Ableist language is the bane of our communication. We often misuse words in a politically and morally incorrect manner. With certainty, we are familiar with the terms: “retarded”, “psycho”, “schizo” just to name a few. This language, being used throughout our daily discourse, humiliates people with disabilities. However, these words are not only immoral on account of being degrading, they are directly immoral considering they emphasize the negative stereotypes surrounding people with cognitive, developmental and personality disorders, making them feel alienated.
Our society tends to use these terms often as an alternative to insults such as crazy, dumb, foolish, slow, or inferior and so forth. These words are inadvertently used to denounce people with cognitive disabilities with little consideration, which is disparaging. At the present time, ableism arguably exists and is prevalent in modern society, however, nobody is deliberately aware of how immoral it is. The term “retarded” originates from the medical term describing retardation, which refers to an individual with mental disorders. Note: That there are, however, numerous forms of retardation. Nowadays, the term has been inherently used as a hate speech towards people with developmental and intellectual abilities. Moreover, terms like psychopath commonly sneak into our day-to-day conversations, but the fact is that it is only undermining and stigmatizing the personality disorder. With the introduction of so many social awareness campaigns in the past few years, words such as “psychopath” should be added to the movements, which in turn, could optimistically create a utopian society of socio-politically conscious individuals.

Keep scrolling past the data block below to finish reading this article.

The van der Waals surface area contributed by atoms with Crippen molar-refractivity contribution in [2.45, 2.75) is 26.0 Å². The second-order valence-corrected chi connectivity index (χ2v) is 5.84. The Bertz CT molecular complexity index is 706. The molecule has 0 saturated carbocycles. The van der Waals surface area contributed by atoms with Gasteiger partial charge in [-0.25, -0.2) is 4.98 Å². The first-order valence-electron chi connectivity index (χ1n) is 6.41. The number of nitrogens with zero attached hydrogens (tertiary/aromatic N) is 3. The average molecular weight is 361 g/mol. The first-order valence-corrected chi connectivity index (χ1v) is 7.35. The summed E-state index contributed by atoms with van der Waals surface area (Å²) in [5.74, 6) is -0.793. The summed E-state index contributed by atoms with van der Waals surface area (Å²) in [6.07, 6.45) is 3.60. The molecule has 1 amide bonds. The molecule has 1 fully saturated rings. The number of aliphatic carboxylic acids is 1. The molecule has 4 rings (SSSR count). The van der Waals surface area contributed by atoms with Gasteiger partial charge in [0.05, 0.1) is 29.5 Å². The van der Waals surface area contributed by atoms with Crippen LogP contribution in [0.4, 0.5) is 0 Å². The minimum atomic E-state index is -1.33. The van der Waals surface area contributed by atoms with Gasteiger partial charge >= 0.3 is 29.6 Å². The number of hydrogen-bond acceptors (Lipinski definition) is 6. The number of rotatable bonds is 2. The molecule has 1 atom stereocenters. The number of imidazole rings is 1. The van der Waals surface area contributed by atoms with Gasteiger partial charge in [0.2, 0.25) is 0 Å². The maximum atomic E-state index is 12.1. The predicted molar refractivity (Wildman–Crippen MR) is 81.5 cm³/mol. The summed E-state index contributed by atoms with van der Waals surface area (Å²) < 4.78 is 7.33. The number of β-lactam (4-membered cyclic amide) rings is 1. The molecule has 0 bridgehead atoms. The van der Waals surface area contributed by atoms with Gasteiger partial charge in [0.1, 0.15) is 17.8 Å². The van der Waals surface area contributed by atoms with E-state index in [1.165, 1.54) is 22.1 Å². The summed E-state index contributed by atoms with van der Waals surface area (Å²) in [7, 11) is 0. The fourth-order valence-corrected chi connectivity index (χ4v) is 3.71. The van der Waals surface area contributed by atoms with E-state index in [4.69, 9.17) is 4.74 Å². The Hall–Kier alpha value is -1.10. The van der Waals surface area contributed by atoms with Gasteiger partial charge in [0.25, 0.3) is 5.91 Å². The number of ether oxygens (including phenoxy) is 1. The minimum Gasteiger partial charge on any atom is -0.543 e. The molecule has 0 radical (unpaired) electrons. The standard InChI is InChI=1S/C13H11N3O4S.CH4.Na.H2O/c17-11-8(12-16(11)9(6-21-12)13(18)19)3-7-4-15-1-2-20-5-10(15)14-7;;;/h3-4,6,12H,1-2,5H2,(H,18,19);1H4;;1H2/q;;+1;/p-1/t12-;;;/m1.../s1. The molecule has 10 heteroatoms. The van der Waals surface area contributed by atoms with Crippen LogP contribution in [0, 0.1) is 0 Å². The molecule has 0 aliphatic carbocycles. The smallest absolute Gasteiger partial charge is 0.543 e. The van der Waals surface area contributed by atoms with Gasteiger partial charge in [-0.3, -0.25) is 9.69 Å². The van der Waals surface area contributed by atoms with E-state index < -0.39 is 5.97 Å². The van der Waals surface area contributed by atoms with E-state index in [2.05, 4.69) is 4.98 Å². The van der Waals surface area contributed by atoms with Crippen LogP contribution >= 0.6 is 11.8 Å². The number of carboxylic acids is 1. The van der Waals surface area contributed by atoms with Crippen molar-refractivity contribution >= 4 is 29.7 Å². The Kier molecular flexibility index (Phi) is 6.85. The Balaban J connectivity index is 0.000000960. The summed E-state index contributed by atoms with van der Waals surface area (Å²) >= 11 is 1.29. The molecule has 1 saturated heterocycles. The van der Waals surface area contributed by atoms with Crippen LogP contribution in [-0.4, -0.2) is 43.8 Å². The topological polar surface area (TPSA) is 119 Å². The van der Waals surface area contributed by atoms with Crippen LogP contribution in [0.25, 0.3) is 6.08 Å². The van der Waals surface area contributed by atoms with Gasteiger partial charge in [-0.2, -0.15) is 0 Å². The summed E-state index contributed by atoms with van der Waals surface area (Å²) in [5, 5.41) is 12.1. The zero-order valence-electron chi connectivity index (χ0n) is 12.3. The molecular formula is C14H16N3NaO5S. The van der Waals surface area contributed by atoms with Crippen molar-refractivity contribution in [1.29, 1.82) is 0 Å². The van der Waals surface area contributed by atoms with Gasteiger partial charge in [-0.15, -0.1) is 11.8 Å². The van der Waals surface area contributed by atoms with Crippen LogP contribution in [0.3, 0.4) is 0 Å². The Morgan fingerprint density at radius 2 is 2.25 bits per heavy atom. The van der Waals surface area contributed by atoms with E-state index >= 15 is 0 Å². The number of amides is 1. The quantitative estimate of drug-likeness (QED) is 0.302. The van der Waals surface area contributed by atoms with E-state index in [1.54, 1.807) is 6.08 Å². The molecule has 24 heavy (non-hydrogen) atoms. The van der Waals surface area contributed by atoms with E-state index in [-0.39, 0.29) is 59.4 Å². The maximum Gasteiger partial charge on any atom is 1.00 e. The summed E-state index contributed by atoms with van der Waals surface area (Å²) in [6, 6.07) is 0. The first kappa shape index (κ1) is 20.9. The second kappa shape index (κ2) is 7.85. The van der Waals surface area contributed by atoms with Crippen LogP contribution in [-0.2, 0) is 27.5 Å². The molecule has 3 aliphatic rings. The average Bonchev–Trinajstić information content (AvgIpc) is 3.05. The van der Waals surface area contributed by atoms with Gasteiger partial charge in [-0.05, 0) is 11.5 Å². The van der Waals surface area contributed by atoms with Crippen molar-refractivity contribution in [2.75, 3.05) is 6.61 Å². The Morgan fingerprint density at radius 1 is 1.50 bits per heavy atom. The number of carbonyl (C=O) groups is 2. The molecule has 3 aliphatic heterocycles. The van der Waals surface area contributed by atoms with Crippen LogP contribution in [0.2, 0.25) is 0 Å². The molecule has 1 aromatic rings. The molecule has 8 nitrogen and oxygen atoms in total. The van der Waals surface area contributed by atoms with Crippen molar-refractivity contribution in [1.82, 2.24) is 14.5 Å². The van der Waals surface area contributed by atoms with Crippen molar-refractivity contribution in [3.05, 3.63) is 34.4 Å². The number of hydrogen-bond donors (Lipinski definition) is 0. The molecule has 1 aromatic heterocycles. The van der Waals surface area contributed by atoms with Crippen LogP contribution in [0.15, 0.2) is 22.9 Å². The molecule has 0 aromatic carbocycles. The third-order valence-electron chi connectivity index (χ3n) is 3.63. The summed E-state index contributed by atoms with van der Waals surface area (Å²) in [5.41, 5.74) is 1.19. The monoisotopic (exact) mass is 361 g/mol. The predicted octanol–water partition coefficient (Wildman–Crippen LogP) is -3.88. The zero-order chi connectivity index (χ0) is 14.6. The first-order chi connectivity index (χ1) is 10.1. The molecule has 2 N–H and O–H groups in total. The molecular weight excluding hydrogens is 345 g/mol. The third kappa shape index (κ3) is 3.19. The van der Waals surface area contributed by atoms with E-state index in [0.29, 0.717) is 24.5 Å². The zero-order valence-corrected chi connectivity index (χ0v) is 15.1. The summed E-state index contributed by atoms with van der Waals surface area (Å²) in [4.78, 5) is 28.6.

In our contemporary society, these words are synonymous with negative connotations and are used to insult someone. On another note, look how vast the English vocabulary is. When someone uses one of these offensive words to describe others, they are generally humiliating people who have developmental and psychological disabilities and, they may not even be aware of it. We have no idea how detrimental these words are towards individuals with mental illnesses and how they produce negative stereotypes. It is defamatory. In fact, throughout the history of television, these words have been mouthed by television characters, which indicates that the negative connotations to the words were truly non-existent, or they were perhaps used due to mere ignorance.
It is realistic to suppose that these words are often used with the consciousness of the negative connections to it. On the other hand, the awareness could be spread about the extremely negative impact such a word carries. Yet the disabled community should not be subverted by our everyday conversations. For the better, we ought to acknowledge the implications of the words voiced on a daily basis.